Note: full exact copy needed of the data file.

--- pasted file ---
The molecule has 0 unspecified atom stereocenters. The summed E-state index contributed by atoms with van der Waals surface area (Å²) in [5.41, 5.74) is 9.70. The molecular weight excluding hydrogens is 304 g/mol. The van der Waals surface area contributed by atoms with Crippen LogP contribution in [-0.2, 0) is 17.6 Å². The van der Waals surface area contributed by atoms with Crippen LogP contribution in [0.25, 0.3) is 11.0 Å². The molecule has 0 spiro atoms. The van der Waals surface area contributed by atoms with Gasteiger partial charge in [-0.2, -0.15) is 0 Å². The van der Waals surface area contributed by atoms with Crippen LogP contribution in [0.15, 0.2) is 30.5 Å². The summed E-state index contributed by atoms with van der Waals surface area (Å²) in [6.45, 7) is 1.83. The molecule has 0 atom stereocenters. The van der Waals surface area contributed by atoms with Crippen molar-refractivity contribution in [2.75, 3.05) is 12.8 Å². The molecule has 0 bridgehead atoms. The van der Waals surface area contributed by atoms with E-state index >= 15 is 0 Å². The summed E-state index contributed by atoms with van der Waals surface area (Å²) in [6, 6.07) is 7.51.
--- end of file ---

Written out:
The molecule has 0 unspecified atom stereocenters. The summed E-state index contributed by atoms with van der Waals surface area (Å²) in [5.41, 5.74) is 9.70. The molecular weight excluding hydrogens is 304 g/mol. The van der Waals surface area contributed by atoms with Crippen LogP contribution in [-0.2, 0) is 17.6 Å². The van der Waals surface area contributed by atoms with Crippen LogP contribution in [0.25, 0.3) is 11.0 Å². The molecule has 0 spiro atoms. The van der Waals surface area contributed by atoms with Gasteiger partial charge in [-0.2, -0.15) is 0 Å². The van der Waals surface area contributed by atoms with Crippen LogP contribution in [0.15, 0.2) is 30.5 Å². The summed E-state index contributed by atoms with van der Waals surface area (Å²) in [6.45, 7) is 1.83. The molecule has 0 atom stereocenters. The van der Waals surface area contributed by atoms with Crippen molar-refractivity contribution in [2.75, 3.05) is 12.8 Å². The molecule has 0 bridgehead atoms. The van der Waals surface area contributed by atoms with E-state index >= 15 is 0 Å². The summed E-state index contributed by atoms with van der Waals surface area (Å²) in [6, 6.07) is 7.51.